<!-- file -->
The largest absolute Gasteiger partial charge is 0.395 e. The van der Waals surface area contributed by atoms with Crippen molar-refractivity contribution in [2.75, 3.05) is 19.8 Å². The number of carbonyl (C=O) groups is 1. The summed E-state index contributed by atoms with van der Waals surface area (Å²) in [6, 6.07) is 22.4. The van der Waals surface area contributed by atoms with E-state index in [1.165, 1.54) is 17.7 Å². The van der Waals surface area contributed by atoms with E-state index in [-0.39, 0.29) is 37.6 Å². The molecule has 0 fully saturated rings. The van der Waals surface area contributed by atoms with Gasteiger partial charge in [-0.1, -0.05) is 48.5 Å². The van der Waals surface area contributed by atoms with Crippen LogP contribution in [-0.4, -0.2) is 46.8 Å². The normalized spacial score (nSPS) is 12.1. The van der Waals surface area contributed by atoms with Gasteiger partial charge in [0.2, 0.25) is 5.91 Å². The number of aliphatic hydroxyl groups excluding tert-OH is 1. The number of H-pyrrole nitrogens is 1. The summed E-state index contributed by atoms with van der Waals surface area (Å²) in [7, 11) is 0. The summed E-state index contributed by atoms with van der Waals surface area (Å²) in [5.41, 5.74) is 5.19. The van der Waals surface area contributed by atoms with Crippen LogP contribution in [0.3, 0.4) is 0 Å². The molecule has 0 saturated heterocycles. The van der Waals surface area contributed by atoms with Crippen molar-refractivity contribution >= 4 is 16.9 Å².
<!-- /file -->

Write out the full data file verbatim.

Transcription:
The largest absolute Gasteiger partial charge is 0.395 e. The van der Waals surface area contributed by atoms with Crippen molar-refractivity contribution in [2.75, 3.05) is 19.8 Å². The number of carbonyl (C=O) groups is 1. The summed E-state index contributed by atoms with van der Waals surface area (Å²) in [6, 6.07) is 22.4. The van der Waals surface area contributed by atoms with E-state index in [1.165, 1.54) is 17.7 Å². The van der Waals surface area contributed by atoms with E-state index in [-0.39, 0.29) is 37.6 Å². The molecule has 0 fully saturated rings. The van der Waals surface area contributed by atoms with Gasteiger partial charge in [-0.1, -0.05) is 48.5 Å². The van der Waals surface area contributed by atoms with Crippen LogP contribution in [-0.4, -0.2) is 46.8 Å². The normalized spacial score (nSPS) is 12.1. The van der Waals surface area contributed by atoms with Gasteiger partial charge in [0.2, 0.25) is 5.91 Å². The number of aliphatic hydroxyl groups excluding tert-OH is 1. The number of H-pyrrole nitrogens is 1. The summed E-state index contributed by atoms with van der Waals surface area (Å²) in [7, 11) is 0. The summed E-state index contributed by atoms with van der Waals surface area (Å²) in [5.41, 5.74) is 5.19. The van der Waals surface area contributed by atoms with Crippen LogP contribution in [0.3, 0.4) is 0 Å². The molecule has 0 saturated heterocycles. The van der Waals surface area contributed by atoms with Crippen molar-refractivity contribution >= 4 is 16.9 Å².